Rep. Guy Reschenthaler, who has been named as the chief deputy whip for the incoming GOP majority in the House, Friday on Newsmax called on the United States to pressure China about the shipping of fentanyl through Mexico and accused the Chinese of pushing the deadly drug as a strike against the U.S. military-age population.
"They view this as a way to undermine our military preparedness and it's inexcusable," the Pennsylvania Republican said on Newsmax's "Wake Up America." "We should be putting pressure on China and securing that southern border."
Reschenthaler based his argument about the Chinese on a visit he made to the country in 2019.
"I brought this up, unlike President [Joe] Biden, who did not, and the response I got from a very high individual in the Chinese Communist Party was that it's because Americans are weak and that because we're weak-willed, we get addicted things like fentanyl," said Reschenthaler.
He added that about 300 people die every day from fentanyl overdoses, but the government isn't paying attention.
"That would be like a major airliner going down once a day," Reschenthaler said. "If it happens twice that would be news coverage. But because it's viewed as this issue with just the heartland of America, flyover country, we can't get the ruling elite to pay attention."
Meanwhile, China is seizing on the "disastrous withdrawal" from Afghanistan and is broadcasting the weaknesses of the U.S. to other world leaders, said Reschenthaler.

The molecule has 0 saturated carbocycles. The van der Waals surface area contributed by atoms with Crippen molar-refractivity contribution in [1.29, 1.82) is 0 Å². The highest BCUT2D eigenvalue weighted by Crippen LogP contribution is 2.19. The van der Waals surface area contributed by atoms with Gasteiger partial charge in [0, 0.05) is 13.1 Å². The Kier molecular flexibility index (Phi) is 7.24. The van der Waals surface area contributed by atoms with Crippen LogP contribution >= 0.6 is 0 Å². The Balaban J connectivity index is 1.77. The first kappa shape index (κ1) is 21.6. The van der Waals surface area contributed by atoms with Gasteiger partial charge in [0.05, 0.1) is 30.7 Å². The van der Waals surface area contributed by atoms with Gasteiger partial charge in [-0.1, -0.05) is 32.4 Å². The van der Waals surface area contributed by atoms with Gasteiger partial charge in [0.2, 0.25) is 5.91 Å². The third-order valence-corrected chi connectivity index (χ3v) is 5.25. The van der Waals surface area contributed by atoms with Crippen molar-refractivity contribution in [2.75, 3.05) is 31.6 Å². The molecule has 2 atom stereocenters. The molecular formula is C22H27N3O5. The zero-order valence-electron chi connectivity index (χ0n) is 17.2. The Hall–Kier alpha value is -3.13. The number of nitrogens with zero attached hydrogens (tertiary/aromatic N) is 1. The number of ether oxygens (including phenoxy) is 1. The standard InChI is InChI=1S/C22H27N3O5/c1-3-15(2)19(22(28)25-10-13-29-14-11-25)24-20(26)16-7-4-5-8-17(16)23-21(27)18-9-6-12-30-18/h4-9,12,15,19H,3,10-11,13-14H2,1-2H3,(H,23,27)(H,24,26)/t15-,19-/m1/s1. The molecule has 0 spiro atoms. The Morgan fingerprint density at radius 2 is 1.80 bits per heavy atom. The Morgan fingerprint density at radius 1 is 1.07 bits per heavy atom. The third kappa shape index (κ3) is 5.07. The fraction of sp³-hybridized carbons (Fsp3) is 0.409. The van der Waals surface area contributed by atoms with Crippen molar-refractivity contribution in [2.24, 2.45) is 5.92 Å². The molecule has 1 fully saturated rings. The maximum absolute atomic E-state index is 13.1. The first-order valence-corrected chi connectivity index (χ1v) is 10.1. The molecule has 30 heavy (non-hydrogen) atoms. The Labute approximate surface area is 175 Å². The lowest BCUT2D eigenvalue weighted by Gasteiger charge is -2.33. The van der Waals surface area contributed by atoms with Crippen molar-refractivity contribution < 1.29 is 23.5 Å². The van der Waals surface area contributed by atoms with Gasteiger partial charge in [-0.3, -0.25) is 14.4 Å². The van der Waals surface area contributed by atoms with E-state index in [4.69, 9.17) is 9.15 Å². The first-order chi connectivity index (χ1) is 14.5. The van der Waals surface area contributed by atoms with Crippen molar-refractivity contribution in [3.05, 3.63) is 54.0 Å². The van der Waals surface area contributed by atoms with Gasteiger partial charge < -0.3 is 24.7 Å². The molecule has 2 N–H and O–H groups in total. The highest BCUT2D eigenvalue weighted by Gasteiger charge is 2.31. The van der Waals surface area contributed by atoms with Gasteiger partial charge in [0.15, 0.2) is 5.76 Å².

"They're saying, 'Look, the Americans, they will not be there with you. They're also weak. They're a paper tiger,'" said Reschenthaler. "We're seeing this mantra over and over again. So I would argue that a lot of the problems we're having on the international stage from the invasion of Ukraine to aggression in the South China Sea by China, it's directly attributable to Biden being weak and vacillating and giving up Afghanistan."
Western China, meanwhile, is where the Chinese are "committing some of the worst human rights" violations against the Uighur population, said Reschenthaler, adding that when the U.S. surrendered the nearby Bagram air base in Afghanistan, "we gave up the ability to apply pressure to China."
"We also are now further away from Iran and other problem areas," he said. "We should never have given up the Bagram airbase at a minimum. But we still should have been there supporting the Afghan military, which was doing a very good job up until they withdraw, in beating back the Taliban. It was only until we withdrew that they collapsed. They were never trained to be self-sufficient. They always were trained that they would have intel and air power from the United States."
Congress, meanwhile, must focus on oversight and investigation, particularly on the "failure" of Homeland Security Secretary Alejandro Mayorkas to secure the border, Reschenthaler said.
"That will do a lot to roll back what the Democrats have done over the last two years, but we're going to have to use that rule of oversight and investigation to bring sunlight to a lot of these issues within the administration," said Reschenthaler.
He acknowledged that wide-sweeping legislation won't pass as long as Democrats hold the Senate and the White House, but "we can block a lot of their bad ideas. So expect to see a lot of defense from the Republicans in the next two years."
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